[click on image to enlarge]

Deutsche Bank notes ISRG reported very solid second quarter results, with better-than-expected da Vinci placements and utilization drivingupside to estimates. Growth remains robust across surgical specialties, with GYN the star performer in the quarter. As supported by higher guidance and their surgeon due diligence, Deutsche believes the outlook for Intuitive remains attractive. Accordingly, they reiterate their Buy rating and have nudged up their tgt to $365 from $360.
Merriman notes ISRG posted modest upside to revenue estimates and strong gross margins drove EPS nicely above published estimates. While management raised revenue guidance for all contributing line items, it also noted that dVH and dVP growth guidance remains unchanged, and that the upside to procedure growth stems largely from new indications. The firm continues to feel that the current environment may delay purchasing decisions; therefore, they maintain their Neutral rating.
Leerink Swann says ISRG's excellent 2Q08 results are particularly encouraging in the context of recent investor concerns over possibly tighter credit and decelerating hospital capital equipment spend. Driven by a still-expanding installed base and rapidly-growing new procedures, ISRG's 2008 procedure growth outlook has moved higher and the overall growth outlook remains exceptionally strong. They continue to recommend ISRG.
(Thank you to for these research notes.)
Markets, in and of themselves, do not manifest as risk, but are all about the transference of risk; the result of your assumption of risk and embrace of uncertainty is a greater return, not increased risk. Of course, that reality occurs only if the investor can perceive correctly the opportunity, and then apply correctly the principles of sound investing. Which, I admit sadly, most investors simply cannot do... and display zero interest to improve.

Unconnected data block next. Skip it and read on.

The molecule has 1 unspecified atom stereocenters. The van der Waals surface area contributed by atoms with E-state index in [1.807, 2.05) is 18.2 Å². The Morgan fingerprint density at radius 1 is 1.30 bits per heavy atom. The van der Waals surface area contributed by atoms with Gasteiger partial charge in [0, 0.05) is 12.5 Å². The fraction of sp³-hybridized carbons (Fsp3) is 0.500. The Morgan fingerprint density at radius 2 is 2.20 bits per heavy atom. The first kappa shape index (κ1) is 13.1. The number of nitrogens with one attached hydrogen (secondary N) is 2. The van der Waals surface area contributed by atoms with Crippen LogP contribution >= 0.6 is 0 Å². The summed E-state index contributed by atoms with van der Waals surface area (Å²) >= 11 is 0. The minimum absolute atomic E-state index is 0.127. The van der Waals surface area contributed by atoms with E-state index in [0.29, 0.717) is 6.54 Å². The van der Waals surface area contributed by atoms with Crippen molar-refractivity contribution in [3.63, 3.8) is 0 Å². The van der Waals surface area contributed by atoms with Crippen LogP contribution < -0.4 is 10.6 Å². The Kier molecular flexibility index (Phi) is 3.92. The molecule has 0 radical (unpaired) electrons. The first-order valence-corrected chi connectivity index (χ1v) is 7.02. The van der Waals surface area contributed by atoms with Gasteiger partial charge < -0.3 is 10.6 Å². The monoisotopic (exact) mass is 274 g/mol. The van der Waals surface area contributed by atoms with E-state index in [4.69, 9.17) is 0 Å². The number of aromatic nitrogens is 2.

Full Disclosure: Long Intuitive Surgical/ISRG.
-- David M Gordon / The Deipnosophist

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20 July 2008

Grizzly Baird

My friend and personal trainer, Rick (the Grizzly) Baird, has many personal and professional honors, which include being a former member of the US Bobsled team and running with the torch at the 2002 Salt Lake City Olympics.

In another distinction, Rick's employer, 24 Hour Fitness, has named Rick to be a Fitness Ambassador at the 2008 Olympic Games that begin in ~3 weeks in Beijing. Rick joins only twenty other esteemed trainers from 24 Hour Fitness, selected from ~5,000 fellow employees and possible candidates. After a local reporter learned the news, her station (NBC affiliate KVBC-3) interviewed Rick...

Now I know Rick fairly well, and the interviewer gives him (and colleague, Will Campbell, also named Fitness Ambassador) short shrift. Rick excels when his clients excel, so the opportunity to share his knowledge with professional athletes should help them achieve even higher levels of performance.

Congratulations, Rick! We all wish you the best, and hope you enjoy your trip to Beijing. Don't forget to snap some photos for us all to share your thrills.
-- David M Gordon / The Deipnosophist


18 July 2008

My next vacation destination

In light of recent market events, and the results to my net worth, my next holiday is as shown below...

David's next holiday

David M Gordon / The Deipnosophist

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Lions and tigers and bears, oh my!

Yeah, okay, so Google/GOOG shares 'plummet' -- at least seemingly.

You can read a pretty fair explanation of Wall's Street's reception of Google's earnings report here. To Blodget's thoughts I would add that Google's practice has been not to play the mug's game of 'guidance'. This decision cuts both ways for any stock, up and down, but providing guidance also cuts both ways. I prefer Google continue their practice of no guidance.